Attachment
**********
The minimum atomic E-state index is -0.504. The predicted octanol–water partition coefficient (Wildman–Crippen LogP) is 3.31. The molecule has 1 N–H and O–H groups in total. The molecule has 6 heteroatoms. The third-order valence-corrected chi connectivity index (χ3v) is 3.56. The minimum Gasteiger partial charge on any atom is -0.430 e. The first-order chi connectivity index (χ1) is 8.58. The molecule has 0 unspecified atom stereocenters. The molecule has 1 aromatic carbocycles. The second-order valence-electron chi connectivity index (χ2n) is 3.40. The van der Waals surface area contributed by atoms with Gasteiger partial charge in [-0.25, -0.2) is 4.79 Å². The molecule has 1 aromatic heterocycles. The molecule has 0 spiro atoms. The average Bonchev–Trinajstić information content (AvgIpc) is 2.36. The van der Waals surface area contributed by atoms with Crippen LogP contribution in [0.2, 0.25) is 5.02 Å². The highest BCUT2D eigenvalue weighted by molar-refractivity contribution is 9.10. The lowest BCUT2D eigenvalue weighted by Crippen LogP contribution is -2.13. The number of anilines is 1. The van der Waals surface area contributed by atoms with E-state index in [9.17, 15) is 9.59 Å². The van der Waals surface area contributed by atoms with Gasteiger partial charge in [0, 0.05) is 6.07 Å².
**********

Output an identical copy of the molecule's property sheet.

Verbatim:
The minimum atomic E-state index is -0.504. The predicted octanol–water partition coefficient (Wildman–Crippen LogP) is 3.31. The molecule has 1 N–H and O–H groups in total. The molecule has 6 heteroatoms. The third-order valence-corrected chi connectivity index (χ3v) is 3.56. The minimum Gasteiger partial charge on any atom is -0.430 e. The first-order chi connectivity index (χ1) is 8.58. The molecule has 0 unspecified atom stereocenters. The molecule has 1 aromatic carbocycles. The second-order valence-electron chi connectivity index (χ2n) is 3.40. The van der Waals surface area contributed by atoms with Gasteiger partial charge in [-0.25, -0.2) is 4.79 Å². The molecule has 1 aromatic heterocycles. The molecule has 0 spiro atoms. The average Bonchev–Trinajstić information content (AvgIpc) is 2.36. The van der Waals surface area contributed by atoms with Crippen LogP contribution in [0.2, 0.25) is 5.02 Å². The highest BCUT2D eigenvalue weighted by molar-refractivity contribution is 9.10. The lowest BCUT2D eigenvalue weighted by Crippen LogP contribution is -2.13. The number of anilines is 1. The van der Waals surface area contributed by atoms with E-state index in [9.17, 15) is 9.59 Å². The van der Waals surface area contributed by atoms with Gasteiger partial charge in [0, 0.05) is 6.07 Å².